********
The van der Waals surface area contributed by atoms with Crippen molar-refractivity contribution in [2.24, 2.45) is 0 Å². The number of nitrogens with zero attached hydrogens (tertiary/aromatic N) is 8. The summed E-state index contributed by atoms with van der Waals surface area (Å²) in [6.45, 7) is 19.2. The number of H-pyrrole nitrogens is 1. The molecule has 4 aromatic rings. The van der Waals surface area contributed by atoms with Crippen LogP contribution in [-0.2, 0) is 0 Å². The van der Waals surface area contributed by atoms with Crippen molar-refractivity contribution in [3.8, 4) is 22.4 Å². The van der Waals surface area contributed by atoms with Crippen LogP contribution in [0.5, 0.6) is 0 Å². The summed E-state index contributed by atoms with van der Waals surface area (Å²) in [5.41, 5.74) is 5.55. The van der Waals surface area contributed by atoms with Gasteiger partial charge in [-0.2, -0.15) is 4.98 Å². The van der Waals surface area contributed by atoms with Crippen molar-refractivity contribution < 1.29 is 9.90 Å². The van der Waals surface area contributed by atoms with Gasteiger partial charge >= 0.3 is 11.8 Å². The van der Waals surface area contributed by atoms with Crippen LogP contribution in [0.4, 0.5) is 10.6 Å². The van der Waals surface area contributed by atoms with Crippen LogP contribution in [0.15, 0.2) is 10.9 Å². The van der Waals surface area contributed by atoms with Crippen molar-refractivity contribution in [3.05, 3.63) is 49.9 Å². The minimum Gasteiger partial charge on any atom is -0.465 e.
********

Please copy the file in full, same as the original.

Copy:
The van der Waals surface area contributed by atoms with Crippen molar-refractivity contribution in [2.24, 2.45) is 0 Å². The number of nitrogens with zero attached hydrogens (tertiary/aromatic N) is 8. The summed E-state index contributed by atoms with van der Waals surface area (Å²) in [6.45, 7) is 19.2. The number of H-pyrrole nitrogens is 1. The molecule has 4 aromatic rings. The van der Waals surface area contributed by atoms with Crippen LogP contribution in [-0.2, 0) is 0 Å². The van der Waals surface area contributed by atoms with Crippen molar-refractivity contribution in [3.8, 4) is 22.4 Å². The van der Waals surface area contributed by atoms with Crippen LogP contribution in [0.5, 0.6) is 0 Å². The summed E-state index contributed by atoms with van der Waals surface area (Å²) in [5.41, 5.74) is 5.55. The van der Waals surface area contributed by atoms with Gasteiger partial charge in [-0.2, -0.15) is 4.98 Å². The van der Waals surface area contributed by atoms with Crippen molar-refractivity contribution < 1.29 is 9.90 Å². The van der Waals surface area contributed by atoms with Gasteiger partial charge >= 0.3 is 11.8 Å². The van der Waals surface area contributed by atoms with Crippen LogP contribution in [0.4, 0.5) is 10.6 Å². The van der Waals surface area contributed by atoms with Crippen LogP contribution in [0.15, 0.2) is 10.9 Å². The van der Waals surface area contributed by atoms with Crippen molar-refractivity contribution in [3.05, 3.63) is 49.9 Å². The minimum Gasteiger partial charge on any atom is -0.465 e.